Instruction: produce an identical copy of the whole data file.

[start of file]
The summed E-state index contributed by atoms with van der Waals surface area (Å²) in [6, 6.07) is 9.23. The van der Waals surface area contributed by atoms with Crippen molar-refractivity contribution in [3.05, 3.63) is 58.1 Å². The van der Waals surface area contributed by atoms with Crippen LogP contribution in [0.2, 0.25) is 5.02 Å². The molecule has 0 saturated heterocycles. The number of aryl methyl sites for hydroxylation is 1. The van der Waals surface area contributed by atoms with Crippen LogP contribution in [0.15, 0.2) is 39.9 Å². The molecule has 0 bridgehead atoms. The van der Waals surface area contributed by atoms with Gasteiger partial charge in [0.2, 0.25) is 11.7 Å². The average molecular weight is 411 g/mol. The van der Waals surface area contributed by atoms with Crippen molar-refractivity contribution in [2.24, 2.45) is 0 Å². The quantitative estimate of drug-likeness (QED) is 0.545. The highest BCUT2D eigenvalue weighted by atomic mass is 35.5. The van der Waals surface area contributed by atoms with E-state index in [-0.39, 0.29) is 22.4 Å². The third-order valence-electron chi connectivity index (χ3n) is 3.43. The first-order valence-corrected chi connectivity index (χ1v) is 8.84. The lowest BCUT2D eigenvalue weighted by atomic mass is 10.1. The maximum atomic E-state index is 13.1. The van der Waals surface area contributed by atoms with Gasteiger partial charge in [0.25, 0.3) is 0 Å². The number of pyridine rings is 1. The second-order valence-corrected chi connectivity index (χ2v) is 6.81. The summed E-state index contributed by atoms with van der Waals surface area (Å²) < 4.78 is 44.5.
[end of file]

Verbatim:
The summed E-state index contributed by atoms with van der Waals surface area (Å²) in [6, 6.07) is 9.23. The van der Waals surface area contributed by atoms with Crippen molar-refractivity contribution in [3.05, 3.63) is 58.1 Å². The van der Waals surface area contributed by atoms with Crippen LogP contribution in [0.2, 0.25) is 5.02 Å². The molecule has 0 saturated heterocycles. The number of aryl methyl sites for hydroxylation is 1. The van der Waals surface area contributed by atoms with Crippen LogP contribution in [0.15, 0.2) is 39.9 Å². The molecule has 0 bridgehead atoms. The van der Waals surface area contributed by atoms with Gasteiger partial charge in [0.2, 0.25) is 11.7 Å². The average molecular weight is 411 g/mol. The van der Waals surface area contributed by atoms with Crippen molar-refractivity contribution in [2.24, 2.45) is 0 Å². The quantitative estimate of drug-likeness (QED) is 0.545. The highest BCUT2D eigenvalue weighted by atomic mass is 35.5. The van der Waals surface area contributed by atoms with E-state index in [-0.39, 0.29) is 22.4 Å². The third-order valence-electron chi connectivity index (χ3n) is 3.43. The first-order valence-corrected chi connectivity index (χ1v) is 8.84. The lowest BCUT2D eigenvalue weighted by atomic mass is 10.1. The maximum atomic E-state index is 13.1. The van der Waals surface area contributed by atoms with Gasteiger partial charge in [0.25, 0.3) is 0 Å². The number of pyridine rings is 1. The second-order valence-corrected chi connectivity index (χ2v) is 6.81. The summed E-state index contributed by atoms with van der Waals surface area (Å²) < 4.78 is 44.5.